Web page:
Archbishop Lori’s Homily: 3rd Sunday in Ordinary Time; Our Lady of Grace

3rd Sunday in Ordinary Time
Our Lady of Grace, Parkton
Jan. 27, 2019

Introduction: A Sermon Walking 

City officials and reporters are gathered at a Chicago railway station to await the arrival of the 1952 Nobel Peace Prize winner. At the appointed hour, the honoree steps off the train, a big man, six-feet-four, with bushy hair and a prominent mustache. As cameras flash, city dignitaries welcome him effusively. He thanks them . . . but looking over their heads, asks if he could be excused. Making his way through the crowd, he heads towards an elderly African-American woman struggling to board a train while carrying two large suitcases. The honoree smiles, helps her with her bags, and wishes her a safe journey. Turning to the crowd tagging along behind, he says, “Sorry to keep you waiting.”

That man was Dr. Albert Schweitzer, the famed pastor, author, and missionary doctor who spent much of his long life serving the poor in Africa, most notably running at his own expense a leprosarium at Lambaréné. To one of the reporters, a star-struck member of Chicago reception committee said of Dr. Schweitzer, “You know, that’s the first time I ever saw a sermon walking.”

Jesus, The Word Made Flesh 

All the more could we say the same of Jesus: he was “a sermon walking”. In today’s Gospel, we find Jesus preaching in his hometown synagogue at Nazareth. Just as the prophet Ezra had proclaimed God’s Word some 400 years earlier, proclaiming a time of repentance, redemption and jubilee, so now Jesus is handed the scroll of the prophet Isaiah from which he reads. Standing before the congregation as the Messiah, anointed by the Holy Spirit, Jesus proclaims ‘glad tidings to the poor, liberty to captives, sight to the blind, freedom for the oppressed, a time of favor from the Lord.’ With the eyes of all in the synagogue fixed on him, he adds, simply, “Today this Scripture passage is fulfilled in your hearing.”

Jesus did not merely bring a prophetic message from God. Rather, he was the long-awaited Messiah, the one whom the Prophets foretold. He was and is the only-begotten Son of the Father, the Word made flesh, the Word of God incarnate in our humanity by the power of the Holy Spirit, and sent into the world to proclaim the Good News of our salvation. He was sent to proclaim a new season of mercy and joy, a time of repentance, redemption, and jubilee… and that is precisely what Jesus did.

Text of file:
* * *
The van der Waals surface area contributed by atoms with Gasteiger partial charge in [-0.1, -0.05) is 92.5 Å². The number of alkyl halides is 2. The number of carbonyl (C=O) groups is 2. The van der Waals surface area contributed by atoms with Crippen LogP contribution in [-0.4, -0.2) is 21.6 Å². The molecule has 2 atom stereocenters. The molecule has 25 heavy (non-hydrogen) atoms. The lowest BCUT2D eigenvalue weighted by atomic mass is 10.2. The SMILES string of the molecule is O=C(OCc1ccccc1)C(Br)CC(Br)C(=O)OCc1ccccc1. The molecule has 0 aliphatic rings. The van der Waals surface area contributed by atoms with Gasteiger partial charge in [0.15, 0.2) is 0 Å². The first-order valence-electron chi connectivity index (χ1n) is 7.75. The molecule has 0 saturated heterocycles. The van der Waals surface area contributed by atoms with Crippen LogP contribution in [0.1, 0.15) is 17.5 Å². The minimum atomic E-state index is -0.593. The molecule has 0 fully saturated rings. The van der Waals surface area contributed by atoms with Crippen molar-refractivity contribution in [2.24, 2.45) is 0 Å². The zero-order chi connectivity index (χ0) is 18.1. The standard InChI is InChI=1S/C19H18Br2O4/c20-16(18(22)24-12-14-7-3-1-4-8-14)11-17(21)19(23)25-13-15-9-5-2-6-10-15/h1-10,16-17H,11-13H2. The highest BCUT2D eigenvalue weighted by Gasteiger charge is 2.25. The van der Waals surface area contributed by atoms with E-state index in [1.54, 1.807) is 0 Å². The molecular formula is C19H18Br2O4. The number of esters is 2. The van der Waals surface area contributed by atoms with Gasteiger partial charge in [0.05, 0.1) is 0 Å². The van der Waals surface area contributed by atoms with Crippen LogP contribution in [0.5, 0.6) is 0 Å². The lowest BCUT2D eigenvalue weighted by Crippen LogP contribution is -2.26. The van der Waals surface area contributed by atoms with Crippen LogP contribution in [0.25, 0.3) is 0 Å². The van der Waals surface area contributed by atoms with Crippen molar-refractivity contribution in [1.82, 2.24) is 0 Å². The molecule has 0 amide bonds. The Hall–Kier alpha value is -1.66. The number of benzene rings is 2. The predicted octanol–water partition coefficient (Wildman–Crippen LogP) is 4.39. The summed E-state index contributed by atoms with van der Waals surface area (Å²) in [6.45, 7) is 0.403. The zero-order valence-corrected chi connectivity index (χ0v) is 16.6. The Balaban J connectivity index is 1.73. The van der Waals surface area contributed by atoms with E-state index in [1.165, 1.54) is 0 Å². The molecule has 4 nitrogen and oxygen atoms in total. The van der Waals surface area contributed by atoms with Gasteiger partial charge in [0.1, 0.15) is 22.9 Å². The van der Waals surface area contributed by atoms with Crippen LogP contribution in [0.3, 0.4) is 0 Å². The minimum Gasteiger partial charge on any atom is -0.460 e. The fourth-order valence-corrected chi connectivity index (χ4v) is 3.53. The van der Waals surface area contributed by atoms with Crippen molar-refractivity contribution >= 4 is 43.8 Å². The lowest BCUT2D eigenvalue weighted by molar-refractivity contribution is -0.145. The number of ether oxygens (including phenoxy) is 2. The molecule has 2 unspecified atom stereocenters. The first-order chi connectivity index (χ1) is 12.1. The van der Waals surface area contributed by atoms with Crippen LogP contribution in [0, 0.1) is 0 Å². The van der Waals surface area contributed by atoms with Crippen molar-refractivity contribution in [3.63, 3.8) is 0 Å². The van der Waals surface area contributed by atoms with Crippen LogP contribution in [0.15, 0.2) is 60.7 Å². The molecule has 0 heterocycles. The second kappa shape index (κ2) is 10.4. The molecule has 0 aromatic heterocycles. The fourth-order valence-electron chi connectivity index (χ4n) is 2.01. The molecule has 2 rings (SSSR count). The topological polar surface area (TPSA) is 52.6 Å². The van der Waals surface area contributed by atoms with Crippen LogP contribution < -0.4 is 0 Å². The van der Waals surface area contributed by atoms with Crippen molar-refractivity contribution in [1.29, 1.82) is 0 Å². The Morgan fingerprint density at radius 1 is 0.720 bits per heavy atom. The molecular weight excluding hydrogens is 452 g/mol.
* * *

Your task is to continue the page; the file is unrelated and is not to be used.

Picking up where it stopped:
In the Acts of the Apostles, St. Luke says of Jesus: “You know…how God anointed Jesus of Nazareth with His Holy Spirit and power. He went about doing good and healing all those oppressed by the devil, for God was with Him” (AA, 10:38) To the poor – that is, to the impoverished, the despised, and the humble, Jesus brought the glad tidings of God’s redeeming truth and love – Not only did Jesus point out the path to happiness, but he himself is that path! To those held captive by sin and oppression, he brought liberty. Jesus came not merely to make people feel better about themselves. No, his Person, anointed by the Spirit, is the very source of forgiveness and peace. To those who were blind, physically and spiritually, he restored their sight – and more than that, Jesus is himself the light of world.

So, when the disciples of John the Baptist asked Jesus if He were the One who is come, Jesus replied, “Go and tell John what you hear and see: the blind regain their sight, the lame walk, lepers are cleansed, the deaf hear, the dead are raised, and the poor have the good news preached to them” (Mt. 11:4-5). Jesus was indeed the walking sermon, par excellence!

Travelling Messengers for Christ 

Believe it or not, dear friends, you and I are also called to be “a walking sermon”. Or, as the Second Vatican Council put it, we are to be “traveling messengers of Christ.” Now, the Council’s words, “travelling messengers of Christ”, were not directed only to members of the clergy, or to our heroic missionaries in far-flung lands, but rather to you, as members of the laity, as baptized members of the Body of Christ. Time and again, St. John Paul II called upon the lay persons and families to bring the joy and truth of the Gospel into the world – to contribute to the sanctification of the world, by living as Jesus’ disciples, by bearing witness to the Gospel, often in quiet ways that impact the lives of others, but sometimes in dramatic ways that amaze even our jaded world. And, as we speak, Pope Francis is meeting with young people in Panama, challenging them to encounter the Lord, to be his followers, and to bear him witness in the ordinary circumstances of their lives.